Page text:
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Ban Xia (Pinellia ternata)

P. tubifera.
Common Name Latin Name Plant Family
Ban Xia
Pinellia ternata

None known

  • Medicinal Use

    The root of ban xia is antiemetic, antiphlogistic, expectorant, febrifuge, sialagogue and styptic. It also strengthens the spleen[147, 174, 176, 178, 279]. Modern research has shown that this remedy is very effective in controlling nausea and vomiting[238]. It is also an ingredient of a Chinese prescription for removing gallstones without surgery, a process that usually causes severe nausea[238]. The root is also used internally in the treatment of coughs with thin watery phlegm and gastritis[238]. The fresh root is extremely acrid and contains toxins, these are neutralized upon drying or by soaking in tea or vinegar[238]. The root is harvested in the summer and dried for later use, it should not be used fresh[174, 238].

    Extracts of the plant have been shown to have analgesic, antiemetic, anticancer and sedative activity[218].

  • Edible Use

    Root[177]. The tuber is about 12mm in diameter[266]. No more details of edibility are given in these reports but caution is advised since the fresh root is toxic[238]. The toxins can be destroyed by thoroughly drying, or very well cooking the root[K].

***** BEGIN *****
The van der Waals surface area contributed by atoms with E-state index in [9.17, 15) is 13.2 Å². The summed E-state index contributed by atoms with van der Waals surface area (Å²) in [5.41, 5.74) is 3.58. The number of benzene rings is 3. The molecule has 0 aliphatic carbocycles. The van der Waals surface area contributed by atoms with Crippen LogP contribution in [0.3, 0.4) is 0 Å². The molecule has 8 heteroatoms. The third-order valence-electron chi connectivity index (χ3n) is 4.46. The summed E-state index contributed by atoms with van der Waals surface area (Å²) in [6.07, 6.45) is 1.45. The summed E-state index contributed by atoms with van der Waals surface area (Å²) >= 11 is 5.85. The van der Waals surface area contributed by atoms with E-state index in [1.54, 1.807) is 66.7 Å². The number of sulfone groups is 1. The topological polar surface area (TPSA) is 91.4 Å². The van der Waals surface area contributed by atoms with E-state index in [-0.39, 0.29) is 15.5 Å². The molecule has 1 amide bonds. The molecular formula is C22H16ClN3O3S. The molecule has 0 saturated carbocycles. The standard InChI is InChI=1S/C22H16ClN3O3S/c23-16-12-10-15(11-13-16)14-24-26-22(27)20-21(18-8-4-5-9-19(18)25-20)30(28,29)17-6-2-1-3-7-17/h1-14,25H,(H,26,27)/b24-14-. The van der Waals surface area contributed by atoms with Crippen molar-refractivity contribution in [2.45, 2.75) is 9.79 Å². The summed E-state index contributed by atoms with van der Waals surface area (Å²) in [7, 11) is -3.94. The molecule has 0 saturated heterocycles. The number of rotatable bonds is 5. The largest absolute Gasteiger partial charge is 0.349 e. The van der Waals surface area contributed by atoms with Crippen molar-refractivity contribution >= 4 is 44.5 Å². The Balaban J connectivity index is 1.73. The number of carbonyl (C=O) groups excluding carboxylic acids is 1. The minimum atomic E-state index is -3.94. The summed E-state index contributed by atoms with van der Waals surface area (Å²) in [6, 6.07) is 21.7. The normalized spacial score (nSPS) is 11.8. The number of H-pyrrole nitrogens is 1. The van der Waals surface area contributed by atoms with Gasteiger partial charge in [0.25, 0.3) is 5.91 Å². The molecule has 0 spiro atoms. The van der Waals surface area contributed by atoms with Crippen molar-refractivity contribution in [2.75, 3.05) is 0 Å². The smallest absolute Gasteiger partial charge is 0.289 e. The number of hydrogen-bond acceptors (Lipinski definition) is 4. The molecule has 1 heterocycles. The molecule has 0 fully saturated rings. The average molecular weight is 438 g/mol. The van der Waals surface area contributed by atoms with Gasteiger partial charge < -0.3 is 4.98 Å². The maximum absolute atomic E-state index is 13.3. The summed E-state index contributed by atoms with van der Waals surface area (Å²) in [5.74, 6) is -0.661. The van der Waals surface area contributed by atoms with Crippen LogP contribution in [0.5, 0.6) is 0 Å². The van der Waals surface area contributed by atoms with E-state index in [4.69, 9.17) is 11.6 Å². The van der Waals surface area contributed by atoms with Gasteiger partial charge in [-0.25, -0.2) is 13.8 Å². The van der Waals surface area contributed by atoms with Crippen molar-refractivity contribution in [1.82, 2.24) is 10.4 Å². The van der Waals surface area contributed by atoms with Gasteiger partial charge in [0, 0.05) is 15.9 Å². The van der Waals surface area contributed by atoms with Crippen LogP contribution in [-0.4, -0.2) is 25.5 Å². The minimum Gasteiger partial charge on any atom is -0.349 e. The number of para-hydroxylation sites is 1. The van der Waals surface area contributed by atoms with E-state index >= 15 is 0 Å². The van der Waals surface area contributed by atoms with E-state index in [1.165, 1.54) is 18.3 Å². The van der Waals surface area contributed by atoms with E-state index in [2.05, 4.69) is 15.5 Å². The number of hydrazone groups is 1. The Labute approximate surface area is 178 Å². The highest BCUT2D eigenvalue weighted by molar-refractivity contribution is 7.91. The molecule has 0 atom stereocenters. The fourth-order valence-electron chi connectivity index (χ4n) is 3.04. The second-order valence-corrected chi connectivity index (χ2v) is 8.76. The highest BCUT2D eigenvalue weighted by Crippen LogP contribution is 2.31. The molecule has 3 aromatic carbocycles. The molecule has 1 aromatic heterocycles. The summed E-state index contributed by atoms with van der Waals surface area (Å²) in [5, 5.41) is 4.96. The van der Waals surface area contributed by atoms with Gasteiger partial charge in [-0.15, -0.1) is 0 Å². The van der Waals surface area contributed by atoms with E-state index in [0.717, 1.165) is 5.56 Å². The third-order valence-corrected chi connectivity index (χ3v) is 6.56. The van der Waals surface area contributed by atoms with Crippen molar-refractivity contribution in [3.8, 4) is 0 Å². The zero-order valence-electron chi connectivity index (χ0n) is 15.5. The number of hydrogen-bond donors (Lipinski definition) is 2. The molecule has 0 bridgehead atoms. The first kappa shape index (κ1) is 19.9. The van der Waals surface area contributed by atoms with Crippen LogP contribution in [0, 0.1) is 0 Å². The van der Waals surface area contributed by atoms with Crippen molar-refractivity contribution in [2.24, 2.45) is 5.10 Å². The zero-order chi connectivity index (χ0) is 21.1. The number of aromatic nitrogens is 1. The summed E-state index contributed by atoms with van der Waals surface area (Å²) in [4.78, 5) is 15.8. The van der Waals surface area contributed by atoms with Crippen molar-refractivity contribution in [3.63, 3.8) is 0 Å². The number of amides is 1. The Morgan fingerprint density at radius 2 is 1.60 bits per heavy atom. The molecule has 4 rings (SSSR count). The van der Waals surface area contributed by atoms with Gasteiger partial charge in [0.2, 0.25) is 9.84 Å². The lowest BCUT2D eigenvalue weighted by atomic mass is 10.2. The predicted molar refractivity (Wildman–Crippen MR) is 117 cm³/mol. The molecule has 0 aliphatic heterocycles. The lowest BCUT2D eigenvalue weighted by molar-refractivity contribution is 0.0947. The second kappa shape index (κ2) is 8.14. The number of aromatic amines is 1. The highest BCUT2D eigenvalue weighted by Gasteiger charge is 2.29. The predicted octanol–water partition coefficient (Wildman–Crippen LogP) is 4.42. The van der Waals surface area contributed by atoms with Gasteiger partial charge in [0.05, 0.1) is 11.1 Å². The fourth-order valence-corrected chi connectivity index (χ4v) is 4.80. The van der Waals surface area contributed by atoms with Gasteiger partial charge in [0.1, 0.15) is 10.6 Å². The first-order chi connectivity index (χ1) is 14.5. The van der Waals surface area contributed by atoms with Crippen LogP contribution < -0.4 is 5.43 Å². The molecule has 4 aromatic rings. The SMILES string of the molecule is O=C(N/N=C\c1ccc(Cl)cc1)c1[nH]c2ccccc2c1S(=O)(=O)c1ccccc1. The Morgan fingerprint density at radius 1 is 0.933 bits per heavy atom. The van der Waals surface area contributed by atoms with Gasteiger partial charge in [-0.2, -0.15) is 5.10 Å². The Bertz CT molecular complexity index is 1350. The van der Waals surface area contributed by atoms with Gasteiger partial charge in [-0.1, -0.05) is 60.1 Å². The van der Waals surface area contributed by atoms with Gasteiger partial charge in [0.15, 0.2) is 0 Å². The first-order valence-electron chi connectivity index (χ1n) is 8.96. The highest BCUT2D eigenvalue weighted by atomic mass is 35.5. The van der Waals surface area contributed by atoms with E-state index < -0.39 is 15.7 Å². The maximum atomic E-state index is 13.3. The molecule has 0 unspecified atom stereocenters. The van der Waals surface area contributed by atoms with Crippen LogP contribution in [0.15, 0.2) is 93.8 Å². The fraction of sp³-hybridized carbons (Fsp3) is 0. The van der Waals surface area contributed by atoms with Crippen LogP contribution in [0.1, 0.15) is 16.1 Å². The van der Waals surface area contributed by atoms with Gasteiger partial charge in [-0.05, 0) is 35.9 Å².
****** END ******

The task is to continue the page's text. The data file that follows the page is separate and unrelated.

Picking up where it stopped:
• Cautionary Notes

    The plant is toxic[147]. This report probably refers to the presence of calcium oxylate. This is toxic and if consumed makes the mouth and digestive tract feel as though hundreds of needles are being stuck into it. However, calcium oxylate is easily destroyed by thoroughly cooking or drying the plant[172].

Cultivation & Habitat

Seed – we have no information but suggest sowing the seed in a cold frame as soon as it is ripe if this is possible otherwise in early spring. When they are large enough to handle, prick the seedlings out into individual pots and grow them on in the greenhouse for at least their first winter. Plant them out into their permanent positions in late spring or early summer, after the last expected frosts. Division of offsets as new growth begins in spring[238]. Bulbils from the leaf axils can be potted up in late summer and be planted out in late spring[238].
An easily grown when given a rich soil, it requires plenty of water in the growing season[1]. Succeeds in full sun or partial shade[188]. This species is cultivated as a medicinal plant in China[178]. Plants produce bulbils in their leaf axils and when growing in suitable conditions can become invasive[188, 238]. The plants can be naturalized in woodland[1].
E. Asia – China, Japan, Korea.

Become ungovernable, break the chains of the matrix; grow and forage your own food and medicine.

*None of the information on this website qualifies as professional medical advice. Take only what resonates with your heart and use your own personal responsibility for what’s best for you. For more information [brackets] [000], see bibliography.